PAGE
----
Your patent attorney will also coordinate with the Patent Office to assess whether your invention merits patent protection. This process could involve multiple communications back and forth with an examiner, which could take considerable time.

Once your patent application is complete, it must be filed within one year. Doing this will grant exclusivity to your invention and prevent others from duplicating it.

It is essential to consider that the quality of your patent application can significantly impact the cost. High-quality applications require more work than low-quality ones, thus increasing the final expense.


Once you file a provisional patent online, it’s necessary to validate your account in order to guarantee its functioning properly. The USPTO provides an email that outlines how to activate your account by selecting “Two-Step Authentication” when logging into MyUSPTO. If you experience any difficulty logging in, please reach out to the Electronic Business Center for assistance.

Confirmation of your filing is a critical milestone in the patent process, as it allows you to monitor its progress throughout the system and guarantee that it will be examined by USPTO patent examiners as soon as possible.

Each new provisional patent is assigned a four-digit confirmation number which appears on the cover sheet accompanying Office actions and on your filing receipt. Additionally, this number can be found on your application’s PAIR page (Patent Application Information Retrieval), which will serve as your permanent record.

Examination by the USPTO

At the USPTO, examiners review claims and arguments in a non-provisional application to determine whether a patent is valid or should be rejected. This process can take two years or longer depending on the patent office and number of claims involved.

This period provides inventors with time to perfect their invention and craft a comprehensive description in order to gain priority for priority consideration. Unfortunately, it also delays patent issuance.

In certain instances, delaying issuance for one year can provide an advantage by adding another year to the patent’s life. For instance, if the invention is likely to be highly valued in twenty years such as a pharmaceutical drug, then delaying may be worth paying the cost of securing a one-year term extension at the end of its original 20 year patent period.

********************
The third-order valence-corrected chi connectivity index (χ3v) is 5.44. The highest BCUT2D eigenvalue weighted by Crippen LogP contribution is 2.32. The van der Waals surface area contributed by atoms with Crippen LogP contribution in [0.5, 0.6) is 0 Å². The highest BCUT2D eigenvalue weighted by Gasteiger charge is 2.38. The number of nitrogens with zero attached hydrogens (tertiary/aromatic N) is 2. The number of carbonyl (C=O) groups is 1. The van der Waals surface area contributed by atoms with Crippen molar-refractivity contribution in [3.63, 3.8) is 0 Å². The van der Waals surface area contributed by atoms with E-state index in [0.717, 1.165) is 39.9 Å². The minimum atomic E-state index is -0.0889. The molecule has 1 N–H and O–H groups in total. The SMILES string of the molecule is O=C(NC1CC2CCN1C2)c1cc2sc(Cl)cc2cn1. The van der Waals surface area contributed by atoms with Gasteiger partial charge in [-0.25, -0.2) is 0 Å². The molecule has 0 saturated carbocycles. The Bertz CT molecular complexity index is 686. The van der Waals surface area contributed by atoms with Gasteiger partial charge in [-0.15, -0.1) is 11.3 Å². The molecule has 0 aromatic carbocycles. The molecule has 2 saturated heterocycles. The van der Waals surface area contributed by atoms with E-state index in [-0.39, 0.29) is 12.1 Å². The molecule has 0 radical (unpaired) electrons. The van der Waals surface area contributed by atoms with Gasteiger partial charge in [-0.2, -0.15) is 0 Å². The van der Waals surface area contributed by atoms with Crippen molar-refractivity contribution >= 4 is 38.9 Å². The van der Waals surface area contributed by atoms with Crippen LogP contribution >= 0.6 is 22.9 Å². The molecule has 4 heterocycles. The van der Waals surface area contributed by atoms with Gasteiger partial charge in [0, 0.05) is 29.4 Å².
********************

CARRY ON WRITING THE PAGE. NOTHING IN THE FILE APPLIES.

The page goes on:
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Benefits of filing a Provisional Patent Application

Once an inventor files a utility patent application, they are granted “patent pending” status. This can be highly advantageous to an inventor as it makes their invention more desirable to potential investors, partners and distributors. Furthermore, they have the chance to explore commercial opportunities or continue R&D efforts, or secure funding for their project.

Additionally, patent pending status can help inventors attract investment capital and secure funding for their invention. This is essential as it enables them to start selling their product sooner rather than later.

Another advantage of a provisional patent application is that it permits inventors to maintain their filing date, which is essential since the United States operates under a first-to-file system. In other words, the inventor who files the first patent application for their invention will have priority over all subsequent inventors.

The inventor who files the first patent application for their invention will own exclusive rights to it and can control who manufactures, sells or imports it in America. That is why so many inventors rush to file a patent application: to secure exclusivity over their creation.

Many inventors opt to file a provisional patent application before filing for a utility patent, in order to save both costs and time associated with preparing the more costly utility patent application.

Provisional patent applications can be prepared more quickly than utility patent applications, making them a popular option for inventors with limited time or financial resources. It’s essential to remember, though, that a provisional application will not be granted as a patent and it may be difficult or even impossible to obtain a utility patent from one.

In addition to these advantages, filing a provisional patent application gives an inventor the advantage of setting a US filing date for their invention. This filing date can then be used in a later non-provisional patent application in order to gain priority and greater legal protection.

A provisional application’s primary drawback is that it delays examination by the patent office for up to one year. While this can be beneficial if an inventor desires to delay examination and any potential negative office actions as long as possible, this approach may not always be feasible

Filing a Non-Provisional Patent Application